First it was President Obama who delighted his audience when he undertook a whistle-stop tour. Now Secretary of State Hillary Clinton is embarking on a seven-country tour of Africa. Why is she going? It couldn’t be so crude to be about crude could it?
The answer is yes. The visit could be construed as the latest play in the power struggle between Asia and America over Africa’s resources.
It is the latest twist in the last scramble for Africa. Where once America led the race, Clinton’s visit cannot conceal the fact that America is currently now coming second. China has overtaken the United States as Africa’s top trading partner. US trade with sub-Saharan Africa was $104 billion in 2008 compared to China with $107 billion.
Now not of all of this is oil, but it does reflect the growing influence of China and other Asian nations on the continent. Although the officials deny it, in part Clinton’s visit is meant to be schmoozing the two key oil countries on the continent and her visit reflects this: Clinton visits the top two oil producers: Nigeria and Angola as well as Kenya, South Africa, Congo, Liberia and Cape Verde.
Whereas Clinton will also preach human rights (something the Chinese conveniently forget) a new report published by Chatham House will make it harder for the Americans to portray counties such as Nigeria and Angola as weak African states being ruthlessly exploited by resource-hungry Asian tigers.
The report, published today, looks at the Asian involvement in the oil industry in Nigeria and Angola. But what will please the Americans and their oil industry friends is that it concludes that “In spite of fears expressed in Western capitals about an Asian takeover in the Nigerian and Angolan oil sector, the reality is different. These fears were highly exaggerated.”
It looks in part at the Chinese infrastructure for oil deals orchestrated by President Obasanjo, which have been so badly managed that $20 billion of investment is at risk. “We salivated in anticipation of what could be off the shores of Nigeria,’ India’s former Minister of Petroleum admitted.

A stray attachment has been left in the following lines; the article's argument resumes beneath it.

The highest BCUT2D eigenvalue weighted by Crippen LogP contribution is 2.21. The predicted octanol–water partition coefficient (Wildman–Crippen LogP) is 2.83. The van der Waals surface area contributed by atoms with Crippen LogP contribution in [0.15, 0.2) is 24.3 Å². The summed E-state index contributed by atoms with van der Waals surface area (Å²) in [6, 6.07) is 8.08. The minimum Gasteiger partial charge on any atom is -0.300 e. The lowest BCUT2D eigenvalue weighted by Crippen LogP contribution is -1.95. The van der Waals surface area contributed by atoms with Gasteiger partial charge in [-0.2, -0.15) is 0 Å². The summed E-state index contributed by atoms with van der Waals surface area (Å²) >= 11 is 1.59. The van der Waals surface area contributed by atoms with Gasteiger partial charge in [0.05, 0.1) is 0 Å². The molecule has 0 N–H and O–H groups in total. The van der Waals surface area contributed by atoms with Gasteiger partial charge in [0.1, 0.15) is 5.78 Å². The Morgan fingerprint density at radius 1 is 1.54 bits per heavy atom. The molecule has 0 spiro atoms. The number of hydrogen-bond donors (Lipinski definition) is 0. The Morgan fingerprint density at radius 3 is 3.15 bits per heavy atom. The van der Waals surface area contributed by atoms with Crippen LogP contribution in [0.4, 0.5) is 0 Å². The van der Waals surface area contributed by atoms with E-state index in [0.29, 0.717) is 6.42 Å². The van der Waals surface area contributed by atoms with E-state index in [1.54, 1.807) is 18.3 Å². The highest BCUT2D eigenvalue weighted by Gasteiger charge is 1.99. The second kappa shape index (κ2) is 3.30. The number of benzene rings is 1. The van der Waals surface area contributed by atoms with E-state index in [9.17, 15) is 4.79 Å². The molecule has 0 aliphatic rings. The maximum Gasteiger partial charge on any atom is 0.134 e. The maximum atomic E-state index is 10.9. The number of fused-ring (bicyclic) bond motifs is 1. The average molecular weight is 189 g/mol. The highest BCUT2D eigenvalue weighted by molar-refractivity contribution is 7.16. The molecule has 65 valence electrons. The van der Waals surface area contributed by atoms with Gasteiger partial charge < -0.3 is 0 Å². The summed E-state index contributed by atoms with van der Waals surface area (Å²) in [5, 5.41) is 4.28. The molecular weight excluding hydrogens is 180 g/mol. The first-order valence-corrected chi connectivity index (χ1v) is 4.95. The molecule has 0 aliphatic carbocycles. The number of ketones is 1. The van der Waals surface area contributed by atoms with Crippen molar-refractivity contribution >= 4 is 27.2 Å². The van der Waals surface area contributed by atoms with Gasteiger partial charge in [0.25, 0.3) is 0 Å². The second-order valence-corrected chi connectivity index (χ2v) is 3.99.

But the Asian companies that gained a foothold in the Nigerian oil sector failed to understand the political context of Nigeria. “The scale of the corruption, mismanagement and non-execution of projects in the Obasanjo years has sent shockwaves through Nigeria,” the report said.
So despite the Asian influx, in Nigeria at least, the international oil majors such as Shell, Chevron and Exxon do not see their Asian rivals as much of a threat. Moreover, an Ad Hoc Committee of Nigeria’s House of Representatives has now recommended that all oil blocks so awarded to Asian companies should be cancelled.
Things are different in Angola. In contrast with the chaos of Nigeria, Chatham House argues that the stability of the Angolan regime of President Jose Eduardo Dos Santos’ 30-year tenure had helped Angola emerge as the second-largest supplier of oil to China last year and helped the African country secure at least $13 billion in oil-backed loans from Beijing.
“While Nigeria was playing politics with its Asian partners, Angola was driven by economic necessity to quickly access funds to finance its reconstruction,” the report said. But even here, the international oil companies remain the leading players.
But the power axis is changing. “Obama has had some sort of effect, but that’s waning pretty quickly,” said Martyn Davies of Johannesburg-based regional investment consultancy Frontier Advisory.
“Reality is heading back in and the reality is that the crisis is accelerating the geo-economic shift of Africa toward Asia, centred largely around China,” he said.
And it is this that Clinton is trying to counteract, no matter what her officials tell you. Johnnie Carson, the US Assistant Secretary of State for African affairs, has said that the concept that Clinton’s visit is motivated by Asian competition for Nigerian and Angolan oil were a “cold war paradigm”.